When I was 14 and thinking about transitioning, one of the names that came to my mind was Allison. I thought about Allison for a while, but as time went on, I became almost in denial about the fact that I’m transgender. In college—when I was gradually coming out—I became friends with a girl on campus who was part of the Queer Rights movement. Her name was Allison, so I decided that she was the Allison in my life. I didn’t need to be Allison.
Even before I came out, people would sometimes mishear my given name, Eric*, as Erica—they thought I was presenting as a girl. In high school, sometimes it was in a mocking way. I’d correct people, because I didn’t feel comfortable being out as myself at that point. But that was part of what influenced me to think, “They were seeing my feminine name would be Erica. I should make my name Erica.”
On October 11th, 2011, I finished a year-long contract at a job where I wasn’t out, so I thought it was a good time to start opening up. To reflect that I was in the process of becoming Erica, I referred to myself in my journal as Eric(a). It wasn’t until exactly a year later that I realized I’d come out to myself on what was widely known as National Coming Out Day. I’d never even heard of the day until I saw that my college was making a celebration of it.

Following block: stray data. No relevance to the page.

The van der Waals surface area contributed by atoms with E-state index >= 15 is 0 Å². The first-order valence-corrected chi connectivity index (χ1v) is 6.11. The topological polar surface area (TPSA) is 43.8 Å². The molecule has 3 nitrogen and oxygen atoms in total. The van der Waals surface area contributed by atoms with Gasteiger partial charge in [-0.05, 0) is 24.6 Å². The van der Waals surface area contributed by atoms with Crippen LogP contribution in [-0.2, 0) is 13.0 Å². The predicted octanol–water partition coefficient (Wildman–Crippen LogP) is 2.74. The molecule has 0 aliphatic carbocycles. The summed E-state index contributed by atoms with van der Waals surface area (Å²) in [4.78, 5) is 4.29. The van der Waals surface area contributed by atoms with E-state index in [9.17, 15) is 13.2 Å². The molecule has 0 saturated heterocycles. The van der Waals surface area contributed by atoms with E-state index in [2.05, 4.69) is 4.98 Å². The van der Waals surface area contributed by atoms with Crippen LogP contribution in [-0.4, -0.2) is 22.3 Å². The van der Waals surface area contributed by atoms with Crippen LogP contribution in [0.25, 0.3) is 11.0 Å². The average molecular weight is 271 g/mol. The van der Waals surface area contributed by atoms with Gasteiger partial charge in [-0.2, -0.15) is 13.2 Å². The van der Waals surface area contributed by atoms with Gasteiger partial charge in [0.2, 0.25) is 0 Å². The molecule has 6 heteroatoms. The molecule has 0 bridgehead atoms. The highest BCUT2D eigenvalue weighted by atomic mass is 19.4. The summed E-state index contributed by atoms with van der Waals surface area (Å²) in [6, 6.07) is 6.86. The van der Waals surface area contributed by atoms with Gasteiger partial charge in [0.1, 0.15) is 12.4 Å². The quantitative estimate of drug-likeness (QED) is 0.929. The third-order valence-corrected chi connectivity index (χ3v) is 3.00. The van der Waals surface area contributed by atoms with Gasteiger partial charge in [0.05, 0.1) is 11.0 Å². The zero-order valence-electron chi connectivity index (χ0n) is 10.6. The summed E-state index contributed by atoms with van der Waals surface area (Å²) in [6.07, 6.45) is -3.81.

I spent the next year doing what some people call real-life-testing; I was testing the waters, by being out on my college campus and not at home. I wanted to make sure I was serious before I permanently changed my life. On October 11th, 2013, I came out on Facebook as Erica. And while I’d begun the process of starting hormones earlier, it worked out that I actually started hormone therapy on October 11th, 2014. This was not intended or planned.
Amazingly, those are only some of many National Coming Out Day stories regarding my transition. I feel very passionately about these connections in my life, which I believe to be more signs than coincidences. As my doctor interpreted it, I am being blessed.
*In most cases, Story of My Name Project does not use peoples’ given names. However, with Erica’s permission, we used hers, because she felt it was central to the story.